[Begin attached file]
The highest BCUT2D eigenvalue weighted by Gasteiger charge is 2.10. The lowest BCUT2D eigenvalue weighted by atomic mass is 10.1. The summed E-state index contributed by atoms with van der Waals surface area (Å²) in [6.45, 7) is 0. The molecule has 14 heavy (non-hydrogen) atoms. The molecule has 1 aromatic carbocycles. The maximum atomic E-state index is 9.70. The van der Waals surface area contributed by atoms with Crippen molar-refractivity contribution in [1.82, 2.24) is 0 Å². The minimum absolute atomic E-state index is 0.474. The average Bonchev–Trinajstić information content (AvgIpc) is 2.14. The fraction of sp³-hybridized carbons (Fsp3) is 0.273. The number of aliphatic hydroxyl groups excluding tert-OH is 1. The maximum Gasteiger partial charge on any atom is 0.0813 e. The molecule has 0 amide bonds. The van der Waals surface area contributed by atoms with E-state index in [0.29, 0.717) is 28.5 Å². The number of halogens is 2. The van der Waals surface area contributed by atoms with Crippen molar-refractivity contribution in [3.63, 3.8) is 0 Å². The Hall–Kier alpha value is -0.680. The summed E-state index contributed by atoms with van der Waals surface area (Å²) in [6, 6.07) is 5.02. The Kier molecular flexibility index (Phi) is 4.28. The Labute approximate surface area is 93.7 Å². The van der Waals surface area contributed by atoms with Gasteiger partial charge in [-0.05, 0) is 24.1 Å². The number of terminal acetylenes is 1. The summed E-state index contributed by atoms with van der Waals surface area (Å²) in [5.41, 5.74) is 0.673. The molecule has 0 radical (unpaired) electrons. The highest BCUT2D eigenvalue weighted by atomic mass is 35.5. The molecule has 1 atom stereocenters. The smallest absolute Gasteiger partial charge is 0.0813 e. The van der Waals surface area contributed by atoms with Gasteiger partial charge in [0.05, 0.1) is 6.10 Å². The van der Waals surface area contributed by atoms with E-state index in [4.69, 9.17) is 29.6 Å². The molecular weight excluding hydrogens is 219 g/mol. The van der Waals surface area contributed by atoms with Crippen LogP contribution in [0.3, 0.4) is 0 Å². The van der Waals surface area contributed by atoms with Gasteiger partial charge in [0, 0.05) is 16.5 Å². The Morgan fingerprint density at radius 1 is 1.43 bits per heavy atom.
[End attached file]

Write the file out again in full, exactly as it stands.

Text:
The highest BCUT2D eigenvalue weighted by Gasteiger charge is 2.10. The lowest BCUT2D eigenvalue weighted by atomic mass is 10.1. The summed E-state index contributed by atoms with van der Waals surface area (Å²) in [6.45, 7) is 0. The molecule has 14 heavy (non-hydrogen) atoms. The molecule has 1 aromatic carbocycles. The maximum atomic E-state index is 9.70. The van der Waals surface area contributed by atoms with Crippen molar-refractivity contribution in [1.82, 2.24) is 0 Å². The minimum absolute atomic E-state index is 0.474. The average Bonchev–Trinajstić information content (AvgIpc) is 2.14. The fraction of sp³-hybridized carbons (Fsp3) is 0.273. The number of aliphatic hydroxyl groups excluding tert-OH is 1. The maximum Gasteiger partial charge on any atom is 0.0813 e. The molecule has 0 amide bonds. The van der Waals surface area contributed by atoms with E-state index in [0.29, 0.717) is 28.5 Å². The number of halogens is 2. The van der Waals surface area contributed by atoms with Crippen molar-refractivity contribution in [3.63, 3.8) is 0 Å². The Hall–Kier alpha value is -0.680. The summed E-state index contributed by atoms with van der Waals surface area (Å²) in [6, 6.07) is 5.02. The Kier molecular flexibility index (Phi) is 4.28. The Labute approximate surface area is 93.7 Å². The van der Waals surface area contributed by atoms with Gasteiger partial charge in [-0.05, 0) is 24.1 Å². The number of terminal acetylenes is 1. The summed E-state index contributed by atoms with van der Waals surface area (Å²) in [5.41, 5.74) is 0.673. The molecule has 0 radical (unpaired) electrons. The highest BCUT2D eigenvalue weighted by atomic mass is 35.5. The molecule has 1 atom stereocenters. The smallest absolute Gasteiger partial charge is 0.0813 e. The van der Waals surface area contributed by atoms with Gasteiger partial charge in [0.05, 0.1) is 6.10 Å². The van der Waals surface area contributed by atoms with E-state index in [4.69, 9.17) is 29.6 Å². The molecular weight excluding hydrogens is 219 g/mol. The van der Waals surface area contributed by atoms with Crippen LogP contribution in [0.3, 0.4) is 0 Å². The van der Waals surface area contributed by atoms with Gasteiger partial charge in [0, 0.05) is 16.5 Å². The Morgan fingerprint density at radius 1 is 1.43 bits per heavy atom.